Public Hearing Today In West Springfield On New Marijuana Law
A legislative committee that is considering changes to the voter approved law legalizing recreational marijuana in Massachusetts is holding a public hearing today in West Springfield.
The Joint Committee on Marijuana Policy held its first meeting a week ago at the State House. Testimony then was by invitation only from selected state officials, agency heads, and proponents of the marijuana law. Today’s hearing that starts at 4:00 p.m. at West Springfield High School is the first chance for the public to weigh in.
44 bills have been filed to amend the marijuana law, which took effect on December 15th. The law allows adults to legally possess pot for personal use and to grow up 12 plants at home. It, however, delayed the start of commercial activity to give the state time to set up a new bureaucracy to regulate the burgeoning marijuana industry.
State Senator James Welch, a member of the new committee, said the will of the voters will be honored.
"There are things we need to adjust to make sure the program is safe from a public safety standpoint and from a public health standpoint," he said in an interview earlier this year.
Already, the legislature has made one significant change by postponing when retail sales can begin to July 2018. That’s a six month delay in the deadline spelled out in the law voters approved. Many municipalities, including the city of Springfield, have adopted moratoriums on marijuana businesses to allow for time to change local zoning laws.
" There will be local control. Each community can make a decision based on what they feel is right for their community," said Welch.
To license, regulate, and tax the marijuana industry on the state level the law calls for the creation of a Cannabis Control Commission appointed by the state treasurer. It is modeled after the board that has overseen the liquor industry in Massachusetts for decades.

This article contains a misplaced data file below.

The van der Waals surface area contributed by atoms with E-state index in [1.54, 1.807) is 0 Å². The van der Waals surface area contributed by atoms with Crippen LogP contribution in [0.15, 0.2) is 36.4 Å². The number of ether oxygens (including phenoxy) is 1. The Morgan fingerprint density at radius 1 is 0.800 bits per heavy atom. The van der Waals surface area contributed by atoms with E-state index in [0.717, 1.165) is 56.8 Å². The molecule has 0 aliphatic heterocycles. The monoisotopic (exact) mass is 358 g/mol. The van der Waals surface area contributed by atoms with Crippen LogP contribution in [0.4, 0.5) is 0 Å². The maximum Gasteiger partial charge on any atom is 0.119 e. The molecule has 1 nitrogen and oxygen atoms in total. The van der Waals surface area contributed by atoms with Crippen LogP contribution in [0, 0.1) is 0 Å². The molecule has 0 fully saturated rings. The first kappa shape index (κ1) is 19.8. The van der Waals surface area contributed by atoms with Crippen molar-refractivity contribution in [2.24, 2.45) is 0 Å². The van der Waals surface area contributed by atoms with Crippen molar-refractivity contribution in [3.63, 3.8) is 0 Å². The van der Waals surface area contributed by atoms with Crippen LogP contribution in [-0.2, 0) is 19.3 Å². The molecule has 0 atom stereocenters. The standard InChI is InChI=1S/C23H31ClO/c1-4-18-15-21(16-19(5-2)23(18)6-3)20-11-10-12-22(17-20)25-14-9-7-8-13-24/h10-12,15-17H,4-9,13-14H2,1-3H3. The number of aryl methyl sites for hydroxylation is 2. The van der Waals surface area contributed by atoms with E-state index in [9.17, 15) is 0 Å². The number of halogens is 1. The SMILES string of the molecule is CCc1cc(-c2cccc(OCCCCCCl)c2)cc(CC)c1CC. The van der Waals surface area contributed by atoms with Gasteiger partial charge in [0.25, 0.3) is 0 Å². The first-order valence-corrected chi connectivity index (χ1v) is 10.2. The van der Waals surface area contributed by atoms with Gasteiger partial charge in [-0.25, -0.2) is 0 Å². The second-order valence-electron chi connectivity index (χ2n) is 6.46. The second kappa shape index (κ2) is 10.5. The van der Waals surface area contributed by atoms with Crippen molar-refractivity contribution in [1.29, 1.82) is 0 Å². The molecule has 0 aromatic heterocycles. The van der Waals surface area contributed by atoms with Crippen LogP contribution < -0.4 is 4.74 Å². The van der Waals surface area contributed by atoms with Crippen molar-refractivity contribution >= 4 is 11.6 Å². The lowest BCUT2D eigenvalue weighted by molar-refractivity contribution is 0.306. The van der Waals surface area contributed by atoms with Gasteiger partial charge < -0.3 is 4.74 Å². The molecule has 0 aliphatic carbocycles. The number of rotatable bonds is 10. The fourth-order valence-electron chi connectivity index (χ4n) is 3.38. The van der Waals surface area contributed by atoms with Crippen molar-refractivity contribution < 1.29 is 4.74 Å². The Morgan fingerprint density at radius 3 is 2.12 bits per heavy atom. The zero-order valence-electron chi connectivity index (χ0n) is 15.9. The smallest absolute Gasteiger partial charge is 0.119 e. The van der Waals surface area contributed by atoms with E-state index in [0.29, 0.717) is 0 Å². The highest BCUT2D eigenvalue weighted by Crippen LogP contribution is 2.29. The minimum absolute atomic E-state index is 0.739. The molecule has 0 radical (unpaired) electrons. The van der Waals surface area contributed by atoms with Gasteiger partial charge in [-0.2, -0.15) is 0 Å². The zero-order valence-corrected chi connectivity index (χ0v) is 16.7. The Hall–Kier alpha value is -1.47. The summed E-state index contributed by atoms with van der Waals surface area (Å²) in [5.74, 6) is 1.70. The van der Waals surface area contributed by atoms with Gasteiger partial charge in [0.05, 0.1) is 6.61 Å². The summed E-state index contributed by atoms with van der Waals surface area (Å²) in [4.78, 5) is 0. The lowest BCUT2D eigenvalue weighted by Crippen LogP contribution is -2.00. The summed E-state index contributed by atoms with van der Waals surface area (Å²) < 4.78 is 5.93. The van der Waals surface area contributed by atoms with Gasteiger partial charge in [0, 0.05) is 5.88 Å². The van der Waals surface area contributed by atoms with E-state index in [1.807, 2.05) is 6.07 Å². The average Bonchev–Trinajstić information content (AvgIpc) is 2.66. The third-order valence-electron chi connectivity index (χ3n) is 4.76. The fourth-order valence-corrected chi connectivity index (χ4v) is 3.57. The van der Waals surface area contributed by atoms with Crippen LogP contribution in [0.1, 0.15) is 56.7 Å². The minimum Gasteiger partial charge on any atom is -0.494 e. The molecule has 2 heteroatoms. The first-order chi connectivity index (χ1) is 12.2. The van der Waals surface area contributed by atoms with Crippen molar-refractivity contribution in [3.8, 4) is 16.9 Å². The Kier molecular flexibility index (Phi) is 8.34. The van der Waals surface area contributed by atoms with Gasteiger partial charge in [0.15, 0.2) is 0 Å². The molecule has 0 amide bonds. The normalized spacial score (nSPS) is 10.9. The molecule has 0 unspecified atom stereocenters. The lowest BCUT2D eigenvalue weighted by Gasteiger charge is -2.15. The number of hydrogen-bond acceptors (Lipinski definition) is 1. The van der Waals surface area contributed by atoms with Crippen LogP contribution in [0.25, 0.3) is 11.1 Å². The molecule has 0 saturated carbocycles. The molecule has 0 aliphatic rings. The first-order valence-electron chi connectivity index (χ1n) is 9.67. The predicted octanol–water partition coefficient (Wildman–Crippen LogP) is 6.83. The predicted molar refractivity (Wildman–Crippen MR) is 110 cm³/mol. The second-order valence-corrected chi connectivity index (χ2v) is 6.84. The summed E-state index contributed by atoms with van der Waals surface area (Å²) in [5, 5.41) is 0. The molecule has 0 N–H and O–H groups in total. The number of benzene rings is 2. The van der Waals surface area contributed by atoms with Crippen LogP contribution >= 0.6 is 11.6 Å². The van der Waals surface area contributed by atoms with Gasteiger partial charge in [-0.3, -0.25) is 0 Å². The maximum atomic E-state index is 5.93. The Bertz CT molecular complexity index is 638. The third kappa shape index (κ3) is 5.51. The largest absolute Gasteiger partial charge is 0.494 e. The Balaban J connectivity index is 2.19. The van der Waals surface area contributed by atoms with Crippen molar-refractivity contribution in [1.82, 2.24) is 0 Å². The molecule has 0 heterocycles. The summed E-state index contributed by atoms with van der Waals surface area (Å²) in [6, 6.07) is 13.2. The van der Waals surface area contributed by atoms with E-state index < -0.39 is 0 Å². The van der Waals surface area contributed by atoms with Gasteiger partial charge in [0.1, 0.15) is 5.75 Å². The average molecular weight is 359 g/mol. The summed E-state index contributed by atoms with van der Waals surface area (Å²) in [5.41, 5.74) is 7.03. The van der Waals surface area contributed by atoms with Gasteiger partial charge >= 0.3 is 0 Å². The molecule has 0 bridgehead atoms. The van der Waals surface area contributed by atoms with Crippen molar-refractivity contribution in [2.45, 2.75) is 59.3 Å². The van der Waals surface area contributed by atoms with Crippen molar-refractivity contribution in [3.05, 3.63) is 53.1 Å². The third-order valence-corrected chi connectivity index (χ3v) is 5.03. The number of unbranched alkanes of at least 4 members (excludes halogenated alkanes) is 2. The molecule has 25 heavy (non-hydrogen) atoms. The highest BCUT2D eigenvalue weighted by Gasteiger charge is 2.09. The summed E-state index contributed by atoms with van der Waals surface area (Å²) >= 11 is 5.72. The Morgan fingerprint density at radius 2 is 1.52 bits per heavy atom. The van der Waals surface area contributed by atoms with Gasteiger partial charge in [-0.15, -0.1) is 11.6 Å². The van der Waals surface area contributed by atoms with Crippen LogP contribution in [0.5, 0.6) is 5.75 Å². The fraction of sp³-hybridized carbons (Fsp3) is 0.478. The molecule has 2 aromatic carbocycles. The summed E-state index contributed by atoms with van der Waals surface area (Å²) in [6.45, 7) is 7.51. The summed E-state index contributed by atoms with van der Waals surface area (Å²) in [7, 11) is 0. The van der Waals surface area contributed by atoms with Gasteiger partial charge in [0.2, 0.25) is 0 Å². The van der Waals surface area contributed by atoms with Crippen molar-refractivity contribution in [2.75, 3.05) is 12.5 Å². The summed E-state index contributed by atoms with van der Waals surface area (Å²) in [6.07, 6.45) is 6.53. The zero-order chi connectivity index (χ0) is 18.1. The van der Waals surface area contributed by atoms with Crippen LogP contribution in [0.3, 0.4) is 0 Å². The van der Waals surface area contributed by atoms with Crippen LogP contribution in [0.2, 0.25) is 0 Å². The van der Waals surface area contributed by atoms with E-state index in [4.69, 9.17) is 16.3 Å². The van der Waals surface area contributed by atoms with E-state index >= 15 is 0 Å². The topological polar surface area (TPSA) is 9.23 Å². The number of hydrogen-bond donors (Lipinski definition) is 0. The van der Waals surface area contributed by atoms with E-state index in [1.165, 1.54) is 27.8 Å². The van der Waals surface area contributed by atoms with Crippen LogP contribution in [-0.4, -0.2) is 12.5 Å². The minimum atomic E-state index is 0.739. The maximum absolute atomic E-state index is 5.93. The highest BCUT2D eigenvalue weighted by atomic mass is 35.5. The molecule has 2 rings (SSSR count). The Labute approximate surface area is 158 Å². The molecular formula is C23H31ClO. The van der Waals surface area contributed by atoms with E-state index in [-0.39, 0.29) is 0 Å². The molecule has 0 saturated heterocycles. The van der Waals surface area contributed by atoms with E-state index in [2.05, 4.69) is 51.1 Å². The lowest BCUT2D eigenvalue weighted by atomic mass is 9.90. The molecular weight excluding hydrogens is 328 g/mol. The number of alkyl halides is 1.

Some of the bills before the legislature would change the makeup of the three-member commission and give one appointment to the governor and one to the attorney general. Another proposal would scrap the commission altogether and just put the marijuana industry under the jurisdiction of the Alcoholic Beverages Control Commission.
Other bills propose restrictions on marijuana advertising and rules for packaging and labeling marijuana products. There is a proposal to reduce from 12 to six the number of marijuana plants that can be grown at any one time in a residence.
Proponents of the marijuana law argued at last week’s State House hearing that all the proposed “fixes” are premature and not necessary. Dick Evans, an attorney, and long time advocate for legalizing marijuana, says the legislature should step aside and let the law take effect as written.
"We live in a democracy, and the will of the voters rules," said Evans. " It is incumbent upon our legislators to serve the will of the voters and that means respecting the new law ( the voters) adopted on Nov. 8th."
Springfield Mayor Domenic Sarno said the city is keeping an eye out for attempts to skirt the marijuana law’s current prohibition on commercial activity.
" This is a cash business. Federal banking authorities do not recognize it. People are unscrupulous at times," Sarno said.
Earlier this month, the city issued a “cease and desist” order on a business called “Mary Jane Makes Your Heart Sing” that was operating in a small strip mall. The city contends it was breaking the law by handing “free” samples of marijuana to people who paid a cover charge to enter the store.